Non-Text Content Explained
There is good reason why this guideline is the first. While barriers can affect a wide range of people, those who tend to face the most barriers are people whose visual senses are limited or absent. Given the visual nature of the Web, potential barriers are many. Anything visual that is not described in text is a potential barrier.
Why do I always need alternatives to images in my website?
If a website has photographs, artwork, drawings, or other graphic elements, adding text alternatives is an easy way to make the site accessible to people with certain disabilities. In addition, text alternatives benefit people who use text-based browsers, have slow Internet connections, or have limited data plans. Text alternatives also make it possible to search the Web for images.
- Many people who are blind use a screen reader to access computers. But screen reading programs only understand text; they cannot interpret the content of images. By writing a description for each image on a web page, screen reader users gain access to the images. In most cases, the description need not be elaborate. The text alternative for a photograph of a sunset can be as simple as “sunset on Georgian Bay.” The text alternative for a reproduction of a Picasso painting might be: “painting of an old man with a guitar by Pablo Picasso.”
- Text-based browsers do not display images. By providing text alternatives, people who use text-based browsers will see the descriptions displayed in place of the images.
- Similarly, people with slow Internet connections or limited data plans sometimes set their browser to not display images (web pages load faster when images are not displayed, using up much less bandwidth). By providing text alternatives, users will see the descriptions displayed in place of the images, as opposed to seeing blank spaces where images would have appeared.
- When search engines “crawl” websites to catalogue their content, they cannot determine what is contained in images (image content detection is in its early stages of development). Search engines only “understand” text. By including text alternatives, search engines are able to catalogue images, making them searchable.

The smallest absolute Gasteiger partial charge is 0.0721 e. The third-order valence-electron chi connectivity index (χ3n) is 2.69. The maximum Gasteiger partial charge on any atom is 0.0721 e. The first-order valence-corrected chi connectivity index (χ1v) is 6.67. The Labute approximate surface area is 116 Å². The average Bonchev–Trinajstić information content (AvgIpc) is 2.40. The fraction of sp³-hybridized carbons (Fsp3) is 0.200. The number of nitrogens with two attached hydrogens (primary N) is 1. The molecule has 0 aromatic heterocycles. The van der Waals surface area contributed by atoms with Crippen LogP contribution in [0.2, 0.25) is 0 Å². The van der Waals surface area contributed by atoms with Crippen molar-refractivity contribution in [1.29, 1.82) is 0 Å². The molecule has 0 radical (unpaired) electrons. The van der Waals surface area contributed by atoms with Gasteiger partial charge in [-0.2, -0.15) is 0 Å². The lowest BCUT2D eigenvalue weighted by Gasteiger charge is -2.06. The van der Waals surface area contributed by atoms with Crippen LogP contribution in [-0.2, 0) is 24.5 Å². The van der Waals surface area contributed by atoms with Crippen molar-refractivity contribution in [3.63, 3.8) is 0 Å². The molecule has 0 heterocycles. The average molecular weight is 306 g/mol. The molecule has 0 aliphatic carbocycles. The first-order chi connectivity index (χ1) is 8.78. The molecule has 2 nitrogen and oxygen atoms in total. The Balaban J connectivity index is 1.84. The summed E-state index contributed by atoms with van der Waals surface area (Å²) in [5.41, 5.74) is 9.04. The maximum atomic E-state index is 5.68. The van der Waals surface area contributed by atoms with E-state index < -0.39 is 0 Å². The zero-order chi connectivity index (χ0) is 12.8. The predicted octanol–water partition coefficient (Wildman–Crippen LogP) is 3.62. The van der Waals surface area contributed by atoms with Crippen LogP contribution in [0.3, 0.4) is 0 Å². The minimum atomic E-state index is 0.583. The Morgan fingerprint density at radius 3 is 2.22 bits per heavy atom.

The Art of Alt Text
One of the most common ways to remove barriers associated with visual content is to use the HTML alt attribute with images in web content. When people learn about web accessibility, “alt text” is often introduced first. Alt text for images is, in most cases, an easy accommodation. There is, however, an art to creating effective alt text.
What needs to be described in alt text must be done in 125 characters or less. Some screen readers will stop reading at this character length. There is often much more in an image (i.e., a picture is worth a thousand words) than can be described in alt text. Depending on the context, the same image may have different descriptions. Consider the following image in the two contexts described:
Context 1: In a statistics book
In a statistics book the actual data values in the graph may not be important. What may be important is the way that data is presented. Alt text in this case might read:
“When graphing population growth, population is presented on the y-axis, and years are presented on the x-axis.”
Context 2: In an article on global birth rates
In an article that talks about birth rates around the world, the data values will be more important, and the way the data is presented less so. Alt text in this case might read:
“Since 1950, population growth for less-developed countries has increased at 5 times the rate of developed countries. See below.”
Note the reference to additional description with “See below.” With the limitation on the length of alt text, it is commonly necessary to provide additional details about an image in a long description. This can often be accomplished by providing an extended description in the text surrounding the image and in the alt text referring to that description. This extended description can be placed before or after the image or perhaps in a caption for the image. These long descriptions can be beneficial for many people, including those that do not have a disability but perhaps are not sure how to interpret the graph.
A long description for context 2, might then read:
“In 1950, the ratio of population growth between less- and more-developed countries was approximately 2.5:1. Since then, the ratio has increased steadily. Today, that ratio is approximately 6:1. By 2050, that ratio is expected to increase to 9:1, with developed countries maintaining a close-to-zero population growth, compared to a nearly 600% increase in less-developed countries.”
Text Is Special
One important characteristic of text is its adaptability. As mentioned, text makes images searchable and enables search engines to index the alt text of images. Some of the many ways text can be adapted, include:
- Screen readers can convert it to audio
- Screen readers can convert it to Braille
- Text-to-speech software can convert it to audio
- Text can be spoken and accessed with speech recognition software
- It can be translated using translation software
- Tools can simplify text to make it more readable
- Text can be magnified without losing its crisp appearance, unlike images of text
- Text colour can be changed to make it more readable
In short, remember, providing text alternatives is usually a good way to make web content more accessible.